In this episode of Trend Following Radio:

  • Yale Endowment
  • Portfolio management
  • Black box trading
  • Mean variance analysis
  • Harry Markowitz
  • Passive index
  • Forecasting
May 12, 2017

Andy Molinsky author of “Reach: A New Strategy to Help You Step Outside Your Comfort Zone” is on the podcast. Everyone can learn better ways to push themselves and step outside of their comfort zone. Andy and Mike help show listeners how to get there.

If we can’t find ways to sacrifice comfort, how do we obtain future success? There is some truth to living on the edge of your comfort zone. However, sometimes it is perfectly OK to stay in your comfort zone, like trading in the stock market. There are times to play it safe and there are times to take the leap. Often there is a lot of work that goes into taking a leap that is commonly overlooked. Having a person to hold you accountable, push you, or just let you know when an idea is good or not can be a critical building block to your success.

How you execute an idea is also monumental to creating success. Taking uncomfortable steps is often necessary to get projects off the ground. Andy uses the story of Neil Kennedy as an example. Neil had a comparable website to Facebook before Facebook was around. He was shy and uncomfortable talking to venture capitalists and wasn’t able to move forward in getting his project off the ground. Because of this, Facebook succeeded and Neil failed.

Five core challenges to stepping out of your comfort zone that Andy points out are: 1. Authenticity challenge 2. Likeability challenge 3. Competence challenge 4. Resentment challenge and 5. Morality challenge. You may not experience all of these challenges but they are a nice road map to help single out your weak points. Mike and Andy finish up their conversation talking about presentations and how to engage an audience.

In this episode of Trend Following Radio:

  • Stepping outside your comfort zone
  • Accepting failure
  • Creating challenges of yourself
  • Fear of failure as motivation
  • How to present in front of an audience
May 8, 2017

Today is another mega eclectic episode featuring Douglas Emlen, Toby Crabel, Robert Aumann, Ryan Holiday, Sally Hogshead and Michael Mauboussin.

Douglas Emlen is a professor at the University of Montana. He is the recipient of the Presidential Early Career Award in Science and Engineering from the Office of Science and Technology Policy at the White House. He has also earned multiple research awards from the National Science Foundation, including their five-year CAREER award.

Toby Crabel is founder of Crabel Capital Management. His approach is very different from Covel’s, but there are some commonalities: price action driven, systems, models, risk management. Crabel works on a whole different timeframe than the typical trend follower, typically turning his portfolio over in less than a day. Crabel, a former pro tennis player, has a philosophical nature and discusses how he executes these philosophies in the trading world.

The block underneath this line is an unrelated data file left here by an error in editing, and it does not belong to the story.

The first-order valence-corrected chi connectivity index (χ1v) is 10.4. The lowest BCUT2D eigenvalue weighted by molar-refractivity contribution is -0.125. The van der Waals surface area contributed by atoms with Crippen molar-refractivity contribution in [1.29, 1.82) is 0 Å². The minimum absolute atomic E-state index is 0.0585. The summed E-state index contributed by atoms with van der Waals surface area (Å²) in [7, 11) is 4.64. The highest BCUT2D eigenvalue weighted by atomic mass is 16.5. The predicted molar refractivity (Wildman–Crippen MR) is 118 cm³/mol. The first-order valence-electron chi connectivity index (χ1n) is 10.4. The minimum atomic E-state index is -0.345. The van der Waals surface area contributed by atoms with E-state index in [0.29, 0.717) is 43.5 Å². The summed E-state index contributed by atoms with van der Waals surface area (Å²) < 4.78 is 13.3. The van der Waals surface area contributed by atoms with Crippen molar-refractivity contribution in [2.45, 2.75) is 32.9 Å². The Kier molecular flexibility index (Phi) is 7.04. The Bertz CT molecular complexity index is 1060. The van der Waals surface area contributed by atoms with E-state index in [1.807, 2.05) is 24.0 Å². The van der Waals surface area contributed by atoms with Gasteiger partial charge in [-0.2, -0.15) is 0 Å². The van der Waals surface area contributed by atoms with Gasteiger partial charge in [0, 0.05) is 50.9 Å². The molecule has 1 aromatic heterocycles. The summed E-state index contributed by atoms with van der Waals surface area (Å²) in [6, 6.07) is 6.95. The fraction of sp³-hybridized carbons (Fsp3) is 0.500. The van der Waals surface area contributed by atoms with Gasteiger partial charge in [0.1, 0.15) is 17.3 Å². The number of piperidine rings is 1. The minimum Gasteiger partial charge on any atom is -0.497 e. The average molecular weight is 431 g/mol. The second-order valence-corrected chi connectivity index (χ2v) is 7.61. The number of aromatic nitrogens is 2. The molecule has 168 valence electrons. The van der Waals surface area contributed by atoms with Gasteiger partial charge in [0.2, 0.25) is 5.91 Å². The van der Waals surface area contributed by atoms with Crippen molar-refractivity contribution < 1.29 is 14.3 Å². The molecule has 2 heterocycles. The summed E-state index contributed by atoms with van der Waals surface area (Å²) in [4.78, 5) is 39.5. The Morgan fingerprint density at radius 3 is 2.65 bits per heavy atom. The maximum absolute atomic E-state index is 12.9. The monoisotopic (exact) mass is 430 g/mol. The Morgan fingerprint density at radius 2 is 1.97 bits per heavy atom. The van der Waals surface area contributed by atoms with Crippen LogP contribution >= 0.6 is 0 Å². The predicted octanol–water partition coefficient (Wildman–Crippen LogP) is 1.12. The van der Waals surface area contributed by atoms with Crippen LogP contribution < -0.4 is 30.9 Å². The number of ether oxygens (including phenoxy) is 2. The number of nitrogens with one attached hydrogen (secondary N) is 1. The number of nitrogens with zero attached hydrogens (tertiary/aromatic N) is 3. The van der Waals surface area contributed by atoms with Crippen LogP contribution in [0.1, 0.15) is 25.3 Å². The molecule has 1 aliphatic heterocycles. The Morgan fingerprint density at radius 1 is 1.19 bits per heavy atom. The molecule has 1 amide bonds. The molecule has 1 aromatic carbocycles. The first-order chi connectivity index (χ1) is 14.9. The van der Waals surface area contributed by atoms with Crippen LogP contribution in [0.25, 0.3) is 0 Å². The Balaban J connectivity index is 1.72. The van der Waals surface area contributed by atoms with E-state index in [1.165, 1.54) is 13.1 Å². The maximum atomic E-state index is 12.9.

Robert Aumann is an Israeli-American mathematician and a member of the United States National Academy of Sciences. He is a professor at the Center for the Study of Rationality in the Hebrew University of Jerusalem in Israel. Aumann is the 4th Nobel Prize Laureate in economics to be a guest on the podcast.

Ryan Holiday is an American author, writer, and marketer. He is the media strategist behind authors Tucker Max and Robert Greene, the former Director of Marketing for American Apparel and an editor-at-large for the New York Observer.

Sally Hogshead is an American speaker, author, former advertising executive, as well as the Chief Executive Officer of Fascinate, Inc. Hogshead’s newest book is “How The World Sees You: Discover Your Highest Value Through The Science of Fascination.”

Michael Mauboussin is an author, investment strategist in the financial services industry, professor at the Columbia Graduate School of Business, and serves on the board of trustees at the Sante Fe Institute (an independent, nonprofit theoretical research institute). He is managing director and head of Global Financial Strategies at Credit Suisse, where he advises clients on valuation and portfolio positioning, capital markets theory, competitive strategy analysis, and decision making.

In this episode of Trend Following Radio:

  • Humans and animals
  • International hacking
  • Game theory
  • Economics
  • World champions of peace
  • The book writing process
  • Flow state
  • Personal branding
  • Multi-disciplinary thinking
  • Luck vs. Skill
  • Outcome bias
May 5, 2017